By more than a quarter: Massive increase in monkeypox cases in the UK

The worldwide outbreak of monkeypox has not yet been contained, on the contrary: the number of cases in Great Britain has recently increased significantly.

By more than a quarter: Massive increase in monkeypox cases in the UK

The worldwide outbreak of monkeypox has not yet been contained, on the contrary: the number of cases in Great Britain has recently increased significantly. More and more cases of the virus infection are also being recorded in Germany - so far mainly in the capital Berlin.

About a month after the first cases of monkeypox became known, the number of cases continues to grow. In Great Britain, the health authorities are recording a particularly strong increase: 104 new monkeypox cases were recently added there. Compared to the figures from last Friday, this is an increase of 28 percent to 470 cases, according to the UKHSA health authority. Currently, most cases have occurred in men who are homosexual, bisexual, or who have had sex with men. The first case of the current outbreak was confirmed in Great Britain on May 7th.

The virus that causes monkeypox is on the rise worldwide. What is particularly unusual is the first-time human-to-human spread outside of Africa, where the virus has previously mainly occurred. As of June 8, 1,285 laboratory-confirmed cases and one probable case have been reported to the World Health Organization from 28 countries in four WHO regions where monkeypox is not common or previously unreported. According to the medical communication network Global Health, there are now almost 1,500 confirmed cases worldwide.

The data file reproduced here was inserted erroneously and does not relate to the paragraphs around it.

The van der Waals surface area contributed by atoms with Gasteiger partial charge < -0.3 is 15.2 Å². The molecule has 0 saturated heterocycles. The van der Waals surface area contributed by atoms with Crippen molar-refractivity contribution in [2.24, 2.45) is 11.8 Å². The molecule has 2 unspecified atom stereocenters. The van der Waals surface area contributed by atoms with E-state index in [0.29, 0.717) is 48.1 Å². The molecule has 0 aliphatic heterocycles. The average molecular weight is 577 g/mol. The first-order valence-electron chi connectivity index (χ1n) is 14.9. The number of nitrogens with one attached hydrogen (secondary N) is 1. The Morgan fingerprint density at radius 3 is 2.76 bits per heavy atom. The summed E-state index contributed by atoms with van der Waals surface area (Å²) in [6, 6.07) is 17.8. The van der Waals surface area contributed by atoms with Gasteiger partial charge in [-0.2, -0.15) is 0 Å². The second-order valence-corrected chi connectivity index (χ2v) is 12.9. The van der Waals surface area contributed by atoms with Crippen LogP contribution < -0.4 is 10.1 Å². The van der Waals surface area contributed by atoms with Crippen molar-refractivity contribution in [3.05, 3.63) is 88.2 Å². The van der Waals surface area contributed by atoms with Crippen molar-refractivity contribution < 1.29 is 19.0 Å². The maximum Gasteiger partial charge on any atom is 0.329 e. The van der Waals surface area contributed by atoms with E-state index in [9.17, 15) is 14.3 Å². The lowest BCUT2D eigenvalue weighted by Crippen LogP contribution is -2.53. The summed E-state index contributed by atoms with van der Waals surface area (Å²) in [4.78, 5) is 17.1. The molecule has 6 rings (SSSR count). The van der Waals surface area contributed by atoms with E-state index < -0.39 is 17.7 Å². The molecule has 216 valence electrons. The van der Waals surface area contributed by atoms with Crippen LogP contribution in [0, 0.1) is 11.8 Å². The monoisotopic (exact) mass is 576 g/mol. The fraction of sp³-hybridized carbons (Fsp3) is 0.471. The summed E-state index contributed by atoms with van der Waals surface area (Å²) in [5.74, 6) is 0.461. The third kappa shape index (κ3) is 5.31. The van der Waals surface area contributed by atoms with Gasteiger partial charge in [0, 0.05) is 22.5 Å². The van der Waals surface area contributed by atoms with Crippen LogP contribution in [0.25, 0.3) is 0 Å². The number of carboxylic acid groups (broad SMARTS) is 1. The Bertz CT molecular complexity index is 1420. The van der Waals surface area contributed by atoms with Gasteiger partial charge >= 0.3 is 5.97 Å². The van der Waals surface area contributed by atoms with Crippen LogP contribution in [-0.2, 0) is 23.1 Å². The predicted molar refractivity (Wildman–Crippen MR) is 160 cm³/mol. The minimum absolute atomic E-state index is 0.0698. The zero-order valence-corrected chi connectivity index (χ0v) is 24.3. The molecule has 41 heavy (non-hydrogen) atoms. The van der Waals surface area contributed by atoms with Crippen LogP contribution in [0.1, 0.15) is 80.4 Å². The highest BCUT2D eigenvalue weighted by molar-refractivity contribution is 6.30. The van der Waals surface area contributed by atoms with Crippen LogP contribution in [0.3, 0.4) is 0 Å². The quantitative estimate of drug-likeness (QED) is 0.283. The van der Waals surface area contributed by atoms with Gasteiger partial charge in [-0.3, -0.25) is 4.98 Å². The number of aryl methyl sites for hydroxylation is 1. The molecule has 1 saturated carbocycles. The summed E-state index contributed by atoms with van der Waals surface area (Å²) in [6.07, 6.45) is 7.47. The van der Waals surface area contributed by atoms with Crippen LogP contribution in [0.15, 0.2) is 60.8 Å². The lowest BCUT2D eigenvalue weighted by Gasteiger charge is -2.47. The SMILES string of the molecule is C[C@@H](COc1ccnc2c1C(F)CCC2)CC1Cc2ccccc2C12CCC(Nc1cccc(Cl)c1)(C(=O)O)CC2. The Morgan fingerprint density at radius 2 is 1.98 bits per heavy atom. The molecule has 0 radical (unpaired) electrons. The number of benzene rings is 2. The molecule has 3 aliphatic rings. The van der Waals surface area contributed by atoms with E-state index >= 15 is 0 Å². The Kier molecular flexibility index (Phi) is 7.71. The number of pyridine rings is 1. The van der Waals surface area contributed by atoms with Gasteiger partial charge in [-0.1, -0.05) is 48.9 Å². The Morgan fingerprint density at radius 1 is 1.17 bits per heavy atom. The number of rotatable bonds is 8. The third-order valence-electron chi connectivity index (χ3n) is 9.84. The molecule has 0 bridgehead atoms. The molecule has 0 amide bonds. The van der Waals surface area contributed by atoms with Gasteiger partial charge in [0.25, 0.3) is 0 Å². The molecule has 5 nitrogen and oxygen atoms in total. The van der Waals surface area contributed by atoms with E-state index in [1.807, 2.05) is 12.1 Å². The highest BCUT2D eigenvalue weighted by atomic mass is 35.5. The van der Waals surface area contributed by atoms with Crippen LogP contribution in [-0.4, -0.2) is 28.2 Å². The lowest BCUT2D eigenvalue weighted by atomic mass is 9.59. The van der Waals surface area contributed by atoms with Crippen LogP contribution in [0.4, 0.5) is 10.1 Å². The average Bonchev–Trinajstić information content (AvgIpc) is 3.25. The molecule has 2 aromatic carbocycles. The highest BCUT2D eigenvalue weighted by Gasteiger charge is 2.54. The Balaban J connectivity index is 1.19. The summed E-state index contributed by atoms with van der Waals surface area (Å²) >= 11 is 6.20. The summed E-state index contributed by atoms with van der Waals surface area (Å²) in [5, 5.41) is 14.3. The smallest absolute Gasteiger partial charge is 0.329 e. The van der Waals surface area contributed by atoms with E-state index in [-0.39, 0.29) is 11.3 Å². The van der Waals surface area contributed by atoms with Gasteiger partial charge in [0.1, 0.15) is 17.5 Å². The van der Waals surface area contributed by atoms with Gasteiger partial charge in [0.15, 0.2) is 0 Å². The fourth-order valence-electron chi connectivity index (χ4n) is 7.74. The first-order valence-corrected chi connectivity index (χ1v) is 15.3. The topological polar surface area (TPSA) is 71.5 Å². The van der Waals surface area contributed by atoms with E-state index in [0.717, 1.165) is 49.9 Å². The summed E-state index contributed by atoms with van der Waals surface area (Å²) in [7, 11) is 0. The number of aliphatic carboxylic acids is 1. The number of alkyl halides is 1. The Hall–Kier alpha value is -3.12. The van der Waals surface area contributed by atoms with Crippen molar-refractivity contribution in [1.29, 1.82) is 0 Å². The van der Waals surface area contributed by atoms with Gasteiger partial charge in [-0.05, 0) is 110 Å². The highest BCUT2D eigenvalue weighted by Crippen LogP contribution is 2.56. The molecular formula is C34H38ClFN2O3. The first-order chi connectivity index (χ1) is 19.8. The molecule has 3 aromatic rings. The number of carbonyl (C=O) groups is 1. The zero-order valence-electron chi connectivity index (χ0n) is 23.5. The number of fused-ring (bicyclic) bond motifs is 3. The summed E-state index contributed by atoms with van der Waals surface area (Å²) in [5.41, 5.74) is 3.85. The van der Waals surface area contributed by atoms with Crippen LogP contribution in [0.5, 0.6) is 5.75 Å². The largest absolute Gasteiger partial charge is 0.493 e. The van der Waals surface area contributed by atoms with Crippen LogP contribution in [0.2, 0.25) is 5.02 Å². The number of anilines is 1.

The majority of cases have so far occurred in Europe, although the first infections have now also been reported from Latin America. According to the Robert Koch Institute (RKI), 189 cases of monkeypox have been reported in 11 federal states in Germany. The majority goes back to Berlin: The Berlin Senate Department recently reported 120 cases, 16 of which had to be treated in hospital. At the end of last week, the RKI had reported 113 cases - the sick people were exclusively men. Both the RKI and the WHO assume that the number of cases in Germany and globally will continue to rise.

Last week, the Standing Vaccination Commission (STIKO) in Germany recommended a monkeypox vaccination for risk groups. According to this, adults who have had “close physical contact via non-intact skin or mucous membranes” with a sick person or longer “unprotected face-to-face contact” should be vaccinated. But the vaccination recommendation also applies to people with an increased risk of exposure. This includes STIKO men who have same-sex sexual contacts with changing partners. So far, the WHO sees no need for mass vaccinations against monkeypox.

The federal government has already ordered large quantities of the smallpox vaccine Imvanex from the manufacturer Bavarian Nordic. Health Minister Karl Lauterbach said around 40,000 vaccine doses could be delivered in June, with another 200,000 later in the year. According to the WHO, the formerly common smallpox vaccination is 85 percent effective against an infection with monkeypox. However, routine smallpox vaccination was halted after human smallpox was declared eradicated in 1980.

According to studies, more than 90 percent of those infected with monkeypox make a full recovery, regardless of whether they were vaccinated against smallpox or not, the WHO reports. Severe courses are rare. No deaths have been recorded outside of Africa in the current outbreak. However, the WHO reported that deaths could occur above all in small children and people with an impaired immune system, for example due to an HIV infection.

(This article was first published on Monday, June 13, 2022.)

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